My Brilliant Career (film)

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For the 1901 novel, see My Brilliant Career.
My Brilliant Career
My Brilliant Career FilmPoster.jpeg
Directed by Gillian Armstrong
Produced by Margaret Fink
Written by Miles Franklin
Eleanor Witcombe
Starring Judy Davis
Sam Neill
Wendy Hughes
Music by Nathan Waks
Cinematography Donald McAlpine
Edited by Nicholas Beauman
Production
company
Release dates 17 August 1979 (1979-08-17)
Running time 100 minutes
Country Australia
Language English
Budget AU$890,000[1]
Box office AU$3,052,000 (Australia)

My Brilliant Career is a 1979 Australian drama film directed by Gillian Armstrong and based on the novel of the same name by Miles Franklin.

The film was released in Australia on 17 August 1979; in the United States on 6 October 1979 at the New York Film Festival and 1 February 1980 in limited U.S. theaters; in Japan on 2 January 1982; and in Poland on 23 July 2007 at Era New Horizons Film Festival. The film is also available in DVD in several regions, including Region 1 DVD. Some scenes were shot at the Ryrie homstead at Michelago, New South Wales.

Plot[edit]

Sybylla (Judy Davis), a headstrong, free spirited girl growing up in late 19th century Australia, dreams of a better life to the detriment of her work on a country farm. Her parents, upset by her dreams of grandeur, send her to board with her grandmother in hopes of teaching her proper manners and behaviour. She is soon courted by two local men, jackaroo Frank Hawdon (Robert Grubb) who she ignores, and well-to-do childhood friend Harry Beecham (Sam Neill) who she grows increasingly fond of.

Sybylla is sent to spend time at the Beecham's estate, and the feelings between her and Harry grow. She returns to her grandmothers' home when Harry is sent on a tour of their properties, with everyone on both estates coyly approving of their romance. Frank attempts to derail the couple through rumours, which leads to increasing tensions between the two. The two take turns attempting to make the other jealous at a ball, leading to Harry's surprise proposal. Sybylla gruffly rejects him, to everyone's surprise. Harry later reveals his rush was to protect Sybylla from his potential financial collapse. Sybylla counters by asking Harry to wait while she discovers herself, and asks him to delay his proposal for perhaps two years.

Sybylla is soon summoned to meet with her grandmother, where she learns she has been forced to take a job as governess/housekeeper to the family of an illiterate neighbour to whom her father owes money. Working in squalor, she manages to teach the children to read using the newspapers wallpapering their home. To her delight, she is sent home when the parents become convinced (incorrectly) she is wooing their eldest son. Harry visits and proposes again, but she again rejects him, stating her intent is to become a writer.

The movie ends with her reading (n voiceover) from her novel, My Brilliant Career, before sending it off for publication.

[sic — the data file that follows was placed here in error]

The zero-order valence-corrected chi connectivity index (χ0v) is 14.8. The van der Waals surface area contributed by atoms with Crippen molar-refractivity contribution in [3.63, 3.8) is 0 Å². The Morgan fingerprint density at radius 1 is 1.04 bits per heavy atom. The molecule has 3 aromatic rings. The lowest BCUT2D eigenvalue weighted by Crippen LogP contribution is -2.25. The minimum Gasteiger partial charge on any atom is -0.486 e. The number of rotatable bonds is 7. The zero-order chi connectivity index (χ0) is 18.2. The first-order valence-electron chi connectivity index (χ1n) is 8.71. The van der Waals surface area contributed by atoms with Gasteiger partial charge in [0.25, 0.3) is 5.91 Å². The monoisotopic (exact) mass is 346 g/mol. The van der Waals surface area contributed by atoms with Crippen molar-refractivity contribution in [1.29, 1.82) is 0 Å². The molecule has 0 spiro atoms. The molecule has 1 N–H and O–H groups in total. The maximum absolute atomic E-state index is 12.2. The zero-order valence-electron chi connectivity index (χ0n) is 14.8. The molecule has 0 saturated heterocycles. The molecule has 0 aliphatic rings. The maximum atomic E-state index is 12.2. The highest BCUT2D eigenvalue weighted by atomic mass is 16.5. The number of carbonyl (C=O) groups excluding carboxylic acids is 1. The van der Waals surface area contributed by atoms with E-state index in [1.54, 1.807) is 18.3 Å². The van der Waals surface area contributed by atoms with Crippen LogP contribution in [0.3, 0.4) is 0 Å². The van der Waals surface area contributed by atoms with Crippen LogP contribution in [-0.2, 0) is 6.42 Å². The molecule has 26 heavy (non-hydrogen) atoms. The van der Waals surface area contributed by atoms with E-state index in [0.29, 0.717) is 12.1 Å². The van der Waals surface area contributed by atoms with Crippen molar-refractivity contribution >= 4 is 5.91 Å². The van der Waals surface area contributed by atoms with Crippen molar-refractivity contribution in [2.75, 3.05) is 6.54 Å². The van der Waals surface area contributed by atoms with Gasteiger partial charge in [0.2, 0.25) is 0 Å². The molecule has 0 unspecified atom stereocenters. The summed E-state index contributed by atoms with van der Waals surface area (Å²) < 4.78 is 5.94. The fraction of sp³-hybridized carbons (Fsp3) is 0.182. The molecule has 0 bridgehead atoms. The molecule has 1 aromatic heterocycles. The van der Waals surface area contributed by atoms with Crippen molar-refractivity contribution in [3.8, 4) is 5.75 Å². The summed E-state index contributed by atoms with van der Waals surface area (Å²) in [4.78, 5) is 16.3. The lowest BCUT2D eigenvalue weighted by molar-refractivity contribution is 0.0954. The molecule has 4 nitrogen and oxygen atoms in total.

Cast[edit]

Production[edit]

Margaret Fink bought the rights to the novel and the Australian Film Development Corporation suggested she hire a writer to adapt it. Fink went with Eleanor Witcombe. Gillian Armstrong met Margaret Fink while working as an assistant art director on the latter's The Removalists (1975) and Fink was impressed with her short film A Hundred A Day. She subsequently hired Armstrong to direct.[2][3]

Greater Union invested $200,000, the NSW Film Corporation $450,000 with the balance coming from private investors.[1]

Gillian Armstrong brought in script editor Ted Ogden to work on the script, which caused tension between her and Witcombe. For a time Witcombe threatened to take her name off the credits but ultimately decided not to.[1]

The role of Sybylla was cast in January 1978 but when the actress was tested in costume it was felt she was wrong for the role. Judy Davis was cast instead.[1]

Shooting took place over eight weeks in October and November 1978 in the Monaro region of New South Wales.[4]

Reception[edit]

The film was successfully shown at Cannes in 1979 and proved to be very popular.[1]

Awards and nominations[edit]

Won[edit]

  • Australian Cinematographers Society
    • Cinematographer of the Year (Donald McAlpine)
  • Kansas City Film Critics Circle Awards
    • KCFCC Award for Best Foreign Film (tied with Blechtrommel, Die)
  • London Critics Circle Film Awards
    • Special Achievement Award (Gillian Armstrong for her directing debut)

Nominated[edit]

Box Office[edit]

My Brilliant Career grossed $3,052,000 at the box office in Australia,[6] which is equivalent to $11,933,320 in 2009 dollars.

See also[edit]

References[edit]

  1. ^ a b c d e David Stratton, The Last New Wave: The Australian Film Revival, Angus & Robertson, 1980 p217-220
  2. ^ Peter Beilby & Scott Murray, "Margaret Fink", Cinema Papers, March-April 1979 p288-290
  3. ^ Peter Beilby & Scott Murray, "Gillian Armstrong", Cinema Papers, March-April 1979 p291-293
  4. ^ Brian McFarlane, "My Brilliant Career", Australian Film 1978-1992, Oxford Uni Press, p43
  5. ^ "Festival de Cannes: My Brilliant Career". festival-cannes.com. Retrieved 24 May 2009. 
  6. ^ Film Victoria - Australian Films at the Australian Box Office

External links[edit]